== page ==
Among the many extremist voices reverberating in the public arena, Rabbi Eli Sadan is trying to present an alternative, one that is halachicly and socially moderate.
He claims that this is the voice of the silent religious-Zionist majority – "these statements represent at least 80% of the religious public," which is why he chose to write a pamphlet titled "A Direction for the Religious Zionists" that tries to help people from the sector of society to find the right words to avoid the general criticism," in his words.
If you were to ask him the person who failed in finding the right words was Rabbi Elyakim Levanon, the Rabbi of the Elon Moreh settlement and the head of the local yeshiva who expressed himself in a very harsh manner with regards to the matter of women singing in the military. "He did something I do not approve of."
Contrary to extremist statements which can be heard more and more often in religious society, Rabbi Sadan believes that this is not representative of the religious debate.
"In the Israeli discourse, extremist statements have a central position because the media has an interest in intensifying them and moreover because a portion of the religious media emphasizes extremist and marginal views within religious society."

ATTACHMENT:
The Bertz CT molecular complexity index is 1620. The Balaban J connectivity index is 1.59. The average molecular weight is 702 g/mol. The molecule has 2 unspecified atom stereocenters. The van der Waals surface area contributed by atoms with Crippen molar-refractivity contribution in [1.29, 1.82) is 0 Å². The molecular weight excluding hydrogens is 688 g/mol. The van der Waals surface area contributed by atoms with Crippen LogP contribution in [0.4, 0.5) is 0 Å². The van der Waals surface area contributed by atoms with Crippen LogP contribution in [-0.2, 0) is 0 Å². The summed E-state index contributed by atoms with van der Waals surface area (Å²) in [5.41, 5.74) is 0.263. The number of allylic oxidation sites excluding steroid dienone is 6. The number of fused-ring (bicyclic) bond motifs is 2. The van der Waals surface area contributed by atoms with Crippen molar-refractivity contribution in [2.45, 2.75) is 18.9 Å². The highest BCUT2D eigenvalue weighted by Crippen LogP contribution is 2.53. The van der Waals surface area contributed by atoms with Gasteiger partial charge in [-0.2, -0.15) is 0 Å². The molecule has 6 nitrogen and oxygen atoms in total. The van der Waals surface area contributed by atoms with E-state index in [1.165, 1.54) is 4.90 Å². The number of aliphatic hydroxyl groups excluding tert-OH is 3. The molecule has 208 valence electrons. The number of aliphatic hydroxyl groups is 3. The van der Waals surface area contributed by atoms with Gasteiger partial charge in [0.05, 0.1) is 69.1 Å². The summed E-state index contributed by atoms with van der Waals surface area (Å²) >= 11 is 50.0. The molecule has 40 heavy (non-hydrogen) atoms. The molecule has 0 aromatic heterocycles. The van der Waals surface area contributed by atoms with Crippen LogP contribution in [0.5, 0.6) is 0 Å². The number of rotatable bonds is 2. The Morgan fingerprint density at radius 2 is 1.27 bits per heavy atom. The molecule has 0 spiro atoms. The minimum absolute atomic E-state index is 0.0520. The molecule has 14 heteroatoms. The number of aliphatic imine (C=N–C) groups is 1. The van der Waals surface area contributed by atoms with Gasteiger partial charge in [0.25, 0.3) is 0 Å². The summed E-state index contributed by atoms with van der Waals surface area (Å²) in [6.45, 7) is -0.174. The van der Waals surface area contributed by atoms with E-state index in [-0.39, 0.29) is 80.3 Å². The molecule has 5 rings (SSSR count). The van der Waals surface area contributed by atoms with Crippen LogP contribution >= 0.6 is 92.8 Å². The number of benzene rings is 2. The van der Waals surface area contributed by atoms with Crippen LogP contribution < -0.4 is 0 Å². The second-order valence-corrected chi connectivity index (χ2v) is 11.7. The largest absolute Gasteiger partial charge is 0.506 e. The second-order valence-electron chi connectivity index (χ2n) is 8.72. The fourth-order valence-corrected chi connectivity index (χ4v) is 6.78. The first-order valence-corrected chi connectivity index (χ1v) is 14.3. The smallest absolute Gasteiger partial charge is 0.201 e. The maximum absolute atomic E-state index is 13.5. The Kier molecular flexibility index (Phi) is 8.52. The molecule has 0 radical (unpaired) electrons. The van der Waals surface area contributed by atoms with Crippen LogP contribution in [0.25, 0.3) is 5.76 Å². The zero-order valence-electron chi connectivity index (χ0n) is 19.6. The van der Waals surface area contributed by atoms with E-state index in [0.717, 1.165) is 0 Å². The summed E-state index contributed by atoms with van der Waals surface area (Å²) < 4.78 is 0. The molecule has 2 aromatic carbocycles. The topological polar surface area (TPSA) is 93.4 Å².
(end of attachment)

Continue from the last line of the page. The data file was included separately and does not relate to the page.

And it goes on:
The man who founded the Military Yeshiva Academy of Bnei David-Eli and it's secular counterpart the Midreshet Nachshon is afraid of a civil war, weakness towards enemies from without, and mass-emigration from Israel.
"All Jews are brothers, and when a Jew fights against a Jew, it is not a civil war, it is a war of brother against brother," he warns.
"Saying 'it will never happen' is not a legitimate statement in the post-Holocaust era… I am very much afraid that the level of distrust and the inability to cooperate will bring us to a point where we will not have the strength to deal with the enemies that surround us – and no less serious – I fear that some will want to immigrate from Israel."
What some call "the kippot takeover of the military," he calls the breach of social balances and warns that "the IDF is the security belt that Israel cannot exist without, and it needs the support of the public in its entirety. It needs to be an army that the people identify with."
And what about the option of a haredi military yeshiva academy? "The haredi public is undergoing important changes but it still needs to be left alone to progress at its own true pace," says Rabbi Sadan. "It has already been proven that coercion doesn't work – not in one direction or the other," he added.